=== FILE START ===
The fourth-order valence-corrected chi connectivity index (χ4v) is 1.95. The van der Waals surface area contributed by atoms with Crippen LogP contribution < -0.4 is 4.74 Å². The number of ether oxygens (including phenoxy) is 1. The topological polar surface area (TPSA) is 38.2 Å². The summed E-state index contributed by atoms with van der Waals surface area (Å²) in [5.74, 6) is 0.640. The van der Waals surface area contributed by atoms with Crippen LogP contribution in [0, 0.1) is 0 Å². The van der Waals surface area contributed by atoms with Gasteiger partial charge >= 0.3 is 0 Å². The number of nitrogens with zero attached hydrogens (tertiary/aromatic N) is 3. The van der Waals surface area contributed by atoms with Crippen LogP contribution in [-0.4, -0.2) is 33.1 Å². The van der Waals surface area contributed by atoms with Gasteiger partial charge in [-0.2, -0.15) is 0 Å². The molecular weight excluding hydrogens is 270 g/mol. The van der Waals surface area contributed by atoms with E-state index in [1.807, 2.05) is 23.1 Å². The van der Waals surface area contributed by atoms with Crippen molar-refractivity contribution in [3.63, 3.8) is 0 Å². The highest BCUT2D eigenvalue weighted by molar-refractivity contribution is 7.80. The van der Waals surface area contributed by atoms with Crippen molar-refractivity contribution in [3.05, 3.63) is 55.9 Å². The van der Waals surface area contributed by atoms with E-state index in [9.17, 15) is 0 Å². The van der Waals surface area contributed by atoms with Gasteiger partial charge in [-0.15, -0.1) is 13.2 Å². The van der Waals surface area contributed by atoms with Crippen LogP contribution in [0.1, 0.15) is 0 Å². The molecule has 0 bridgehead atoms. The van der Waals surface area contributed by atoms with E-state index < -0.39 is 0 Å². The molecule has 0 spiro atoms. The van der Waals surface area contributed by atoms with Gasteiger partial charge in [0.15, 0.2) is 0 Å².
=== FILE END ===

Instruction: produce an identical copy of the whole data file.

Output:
The fourth-order valence-corrected chi connectivity index (χ4v) is 1.95. The van der Waals surface area contributed by atoms with Crippen LogP contribution < -0.4 is 4.74 Å². The number of ether oxygens (including phenoxy) is 1. The topological polar surface area (TPSA) is 38.2 Å². The summed E-state index contributed by atoms with van der Waals surface area (Å²) in [5.74, 6) is 0.640. The van der Waals surface area contributed by atoms with Crippen LogP contribution in [0, 0.1) is 0 Å². The van der Waals surface area contributed by atoms with Gasteiger partial charge >= 0.3 is 0 Å². The number of nitrogens with zero attached hydrogens (tertiary/aromatic N) is 3. The van der Waals surface area contributed by atoms with Crippen LogP contribution in [-0.4, -0.2) is 33.1 Å². The van der Waals surface area contributed by atoms with Gasteiger partial charge in [-0.2, -0.15) is 0 Å². The molecular weight excluding hydrogens is 270 g/mol. The van der Waals surface area contributed by atoms with E-state index in [1.807, 2.05) is 23.1 Å². The van der Waals surface area contributed by atoms with Crippen molar-refractivity contribution in [3.63, 3.8) is 0 Å². The highest BCUT2D eigenvalue weighted by molar-refractivity contribution is 7.80. The van der Waals surface area contributed by atoms with Crippen molar-refractivity contribution in [3.05, 3.63) is 55.9 Å². The van der Waals surface area contributed by atoms with E-state index in [9.17, 15) is 0 Å². The van der Waals surface area contributed by atoms with Gasteiger partial charge in [-0.15, -0.1) is 13.2 Å². The van der Waals surface area contributed by atoms with Crippen LogP contribution in [0.1, 0.15) is 0 Å². The molecule has 0 bridgehead atoms. The van der Waals surface area contributed by atoms with E-state index < -0.39 is 0 Å². The molecule has 0 spiro atoms. The van der Waals surface area contributed by atoms with Gasteiger partial charge in [0.15, 0.2) is 0 Å².